Hit the Road
Up for adventure? The New Scenic and Nosh are national-class restaurants that are worth the drive.
New Scenic Café
New Scenic Café
Nosh Restaurant & Bar
Nosh Restaurant & Bar
I’ve had two of the best meals of my year lately—in the most unlikely places. At the New Scenic Café
, off Lake Superior, on the pretty drive between Duluth and Two Harbors, I had half of an egg, poached till stoplight orange and trembling, paired with vaporously tender and sweet morsels of king crab and spring-bright peas—the whole thing given an earthy ground by a porcini mushroom purée and salty pecorino cheese. It was a perfect evocation of spring—that first buoyancy, anchored in the good earth.
, overlooking the Mississippi in Lake City south of Red Wing, I tried a plate of charcuterie that was as closely tied to its place as any farmhouse dinner in France. There was a knee-weakeningly lush duck pâté from Au Bon Canard in Caledonia, meaty rillettes from Hidden Stream in Elgin, Carr Valley cheese—and it was all delicious, not outsize or over-flavored in any way, but just right. More significantly, it achieved everything food dreamers around the world have been trying to accomplish for 20 years: It provided a meal that was truly unique in that it amplified a real (and beautiful) place through the real (and delicious) products that grow there. As I stared off the deck at the little white boats tootling along the Mississippi, two questions rose before me: When did outstate dining get this good—and how do they do it?
“I lived in the garage for five years,” says Scott Graden, chef and owner of the New Scenic, explaining to me how he personally did it. “No heat, no water—I froze my buns off in that garage. I remember waking up one day, really frustrated. I’m 30 years old and I live in a garage. But I decided to think about it another way: I live on the shore of Lake Superior, I walk to work, I have coffee on tap—and some people love what I do.” More people every year, in fact. Since Graden bought the old Scenic Cafe in 1999 and turned the little roadside shack into a forward-thinking destination for budget gastronomy, his restaurant has grown and grown. So much so that he now lives in a bona fide house and isn’t awakened in his garage by the sound of lake ice expanding at two in the morning. “It’s a noise like you’re inside a horror movie, this crashing, rubbing, screaming harsh sound. I went outside and it was a black night; the starlight was beautiful.”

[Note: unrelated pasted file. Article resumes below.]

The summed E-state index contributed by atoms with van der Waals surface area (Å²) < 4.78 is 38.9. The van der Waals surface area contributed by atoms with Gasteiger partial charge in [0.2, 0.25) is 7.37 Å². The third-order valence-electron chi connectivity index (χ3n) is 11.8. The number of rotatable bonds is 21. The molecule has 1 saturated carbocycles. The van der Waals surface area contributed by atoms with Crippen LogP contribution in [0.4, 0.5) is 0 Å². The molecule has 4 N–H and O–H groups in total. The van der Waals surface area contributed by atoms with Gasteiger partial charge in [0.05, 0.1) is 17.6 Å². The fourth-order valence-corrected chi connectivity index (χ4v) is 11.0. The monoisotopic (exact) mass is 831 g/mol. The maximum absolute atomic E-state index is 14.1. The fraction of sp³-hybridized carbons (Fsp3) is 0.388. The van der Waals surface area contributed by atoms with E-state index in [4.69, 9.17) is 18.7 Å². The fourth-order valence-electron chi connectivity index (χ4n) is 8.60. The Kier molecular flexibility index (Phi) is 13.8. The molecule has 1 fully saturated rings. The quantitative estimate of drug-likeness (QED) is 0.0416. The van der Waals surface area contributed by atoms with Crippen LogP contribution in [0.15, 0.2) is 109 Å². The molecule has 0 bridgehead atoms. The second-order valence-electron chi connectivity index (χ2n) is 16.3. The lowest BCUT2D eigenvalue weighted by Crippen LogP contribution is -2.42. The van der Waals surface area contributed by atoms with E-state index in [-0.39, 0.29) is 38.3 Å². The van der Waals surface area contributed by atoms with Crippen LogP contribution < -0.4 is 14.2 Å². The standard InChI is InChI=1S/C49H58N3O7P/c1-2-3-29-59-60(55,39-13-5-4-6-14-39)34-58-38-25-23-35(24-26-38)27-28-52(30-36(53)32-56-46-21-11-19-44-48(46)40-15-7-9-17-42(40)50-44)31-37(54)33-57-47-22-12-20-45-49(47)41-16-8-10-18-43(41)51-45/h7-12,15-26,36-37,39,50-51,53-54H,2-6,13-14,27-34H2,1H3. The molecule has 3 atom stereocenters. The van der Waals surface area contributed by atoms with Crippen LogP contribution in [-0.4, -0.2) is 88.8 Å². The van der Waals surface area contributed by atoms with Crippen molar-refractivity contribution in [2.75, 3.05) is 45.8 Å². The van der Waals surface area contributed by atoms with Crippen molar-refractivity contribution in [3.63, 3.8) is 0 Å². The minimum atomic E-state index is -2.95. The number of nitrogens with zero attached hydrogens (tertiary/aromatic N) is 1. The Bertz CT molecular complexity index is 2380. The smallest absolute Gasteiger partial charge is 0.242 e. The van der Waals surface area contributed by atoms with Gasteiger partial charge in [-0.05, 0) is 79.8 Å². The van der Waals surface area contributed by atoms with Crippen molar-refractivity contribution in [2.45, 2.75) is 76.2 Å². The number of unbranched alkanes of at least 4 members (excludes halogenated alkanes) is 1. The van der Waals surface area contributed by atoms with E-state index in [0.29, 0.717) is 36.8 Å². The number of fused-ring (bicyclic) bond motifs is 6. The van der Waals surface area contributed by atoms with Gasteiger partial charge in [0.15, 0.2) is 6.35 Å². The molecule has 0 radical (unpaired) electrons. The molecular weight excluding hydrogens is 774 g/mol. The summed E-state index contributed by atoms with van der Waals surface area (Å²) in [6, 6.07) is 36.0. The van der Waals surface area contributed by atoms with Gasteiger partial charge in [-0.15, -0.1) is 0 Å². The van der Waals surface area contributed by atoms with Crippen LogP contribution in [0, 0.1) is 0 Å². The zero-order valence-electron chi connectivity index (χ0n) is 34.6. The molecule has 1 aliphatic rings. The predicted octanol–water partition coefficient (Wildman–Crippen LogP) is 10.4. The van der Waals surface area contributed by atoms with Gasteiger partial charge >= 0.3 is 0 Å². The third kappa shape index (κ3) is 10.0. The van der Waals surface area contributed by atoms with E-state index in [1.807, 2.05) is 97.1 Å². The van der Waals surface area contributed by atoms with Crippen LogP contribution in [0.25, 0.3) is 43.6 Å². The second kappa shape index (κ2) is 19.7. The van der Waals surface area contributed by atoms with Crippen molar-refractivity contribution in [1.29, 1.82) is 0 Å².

Since then, says Graden, “Every year has been better than the one previous. It still blows my mind. I remember in 1999 people saying, ‘What the heck is goat cheese?’ like I had invented it. Now we sell a profane amount.” And sheep’s milk cheese, too, like the Shepherd’s Way “Hidden Falls,” a brie-like cheese that on my visit was served slightly melted as the crown for a beautiful salad of darkly roasted beets and still-crunchy haricots verts in a brown butter vinaigrette, a rich composition that gives the lie to the idea that vegetables aren’t indulgent.